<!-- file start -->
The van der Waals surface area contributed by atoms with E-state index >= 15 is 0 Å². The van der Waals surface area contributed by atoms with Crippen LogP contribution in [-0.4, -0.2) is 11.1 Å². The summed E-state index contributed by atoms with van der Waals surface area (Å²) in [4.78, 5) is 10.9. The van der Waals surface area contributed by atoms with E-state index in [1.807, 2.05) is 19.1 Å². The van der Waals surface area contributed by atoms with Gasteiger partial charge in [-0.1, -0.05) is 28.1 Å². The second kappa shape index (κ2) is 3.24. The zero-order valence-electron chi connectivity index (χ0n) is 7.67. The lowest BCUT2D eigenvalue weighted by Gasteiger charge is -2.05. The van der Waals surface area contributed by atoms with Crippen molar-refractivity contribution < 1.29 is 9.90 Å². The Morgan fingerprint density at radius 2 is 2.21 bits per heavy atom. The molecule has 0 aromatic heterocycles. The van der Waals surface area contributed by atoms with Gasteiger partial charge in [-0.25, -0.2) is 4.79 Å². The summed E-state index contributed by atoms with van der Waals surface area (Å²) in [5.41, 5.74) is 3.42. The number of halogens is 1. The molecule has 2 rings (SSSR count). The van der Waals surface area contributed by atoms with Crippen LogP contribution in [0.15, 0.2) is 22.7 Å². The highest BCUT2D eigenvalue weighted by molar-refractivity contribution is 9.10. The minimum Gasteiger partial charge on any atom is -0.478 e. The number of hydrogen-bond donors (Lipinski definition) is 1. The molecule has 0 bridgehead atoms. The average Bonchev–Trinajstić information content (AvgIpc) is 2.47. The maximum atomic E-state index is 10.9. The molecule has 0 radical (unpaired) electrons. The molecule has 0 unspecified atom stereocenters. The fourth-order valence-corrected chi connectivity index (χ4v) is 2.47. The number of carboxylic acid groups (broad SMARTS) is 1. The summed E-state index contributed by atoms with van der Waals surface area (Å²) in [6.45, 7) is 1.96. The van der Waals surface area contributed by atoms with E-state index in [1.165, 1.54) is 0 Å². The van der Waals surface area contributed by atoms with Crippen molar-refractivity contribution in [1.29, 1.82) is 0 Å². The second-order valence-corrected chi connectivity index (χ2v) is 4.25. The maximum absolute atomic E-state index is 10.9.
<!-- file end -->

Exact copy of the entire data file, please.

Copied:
The van der Waals surface area contributed by atoms with E-state index >= 15 is 0 Å². The van der Waals surface area contributed by atoms with Crippen LogP contribution in [-0.4, -0.2) is 11.1 Å². The summed E-state index contributed by atoms with van der Waals surface area (Å²) in [4.78, 5) is 10.9. The van der Waals surface area contributed by atoms with E-state index in [1.807, 2.05) is 19.1 Å². The van der Waals surface area contributed by atoms with Gasteiger partial charge in [-0.1, -0.05) is 28.1 Å². The second kappa shape index (κ2) is 3.24. The zero-order valence-electron chi connectivity index (χ0n) is 7.67. The lowest BCUT2D eigenvalue weighted by Gasteiger charge is -2.05. The van der Waals surface area contributed by atoms with Crippen molar-refractivity contribution < 1.29 is 9.90 Å². The Morgan fingerprint density at radius 2 is 2.21 bits per heavy atom. The molecule has 0 aromatic heterocycles. The van der Waals surface area contributed by atoms with Gasteiger partial charge in [-0.25, -0.2) is 4.79 Å². The summed E-state index contributed by atoms with van der Waals surface area (Å²) in [5.41, 5.74) is 3.42. The number of halogens is 1. The molecule has 2 rings (SSSR count). The van der Waals surface area contributed by atoms with Crippen LogP contribution in [0.15, 0.2) is 22.7 Å². The highest BCUT2D eigenvalue weighted by molar-refractivity contribution is 9.10. The minimum Gasteiger partial charge on any atom is -0.478 e. The number of hydrogen-bond donors (Lipinski definition) is 1. The molecule has 0 bridgehead atoms. The average Bonchev–Trinajstić information content (AvgIpc) is 2.47. The maximum atomic E-state index is 10.9. The molecule has 0 radical (unpaired) electrons. The molecule has 0 unspecified atom stereocenters. The fourth-order valence-corrected chi connectivity index (χ4v) is 2.47. The number of carboxylic acid groups (broad SMARTS) is 1. The summed E-state index contributed by atoms with van der Waals surface area (Å²) in [6.45, 7) is 1.96. The van der Waals surface area contributed by atoms with E-state index in [1.165, 1.54) is 0 Å². The van der Waals surface area contributed by atoms with Crippen molar-refractivity contribution in [1.29, 1.82) is 0 Å². The second-order valence-corrected chi connectivity index (χ2v) is 4.25. The maximum absolute atomic E-state index is 10.9.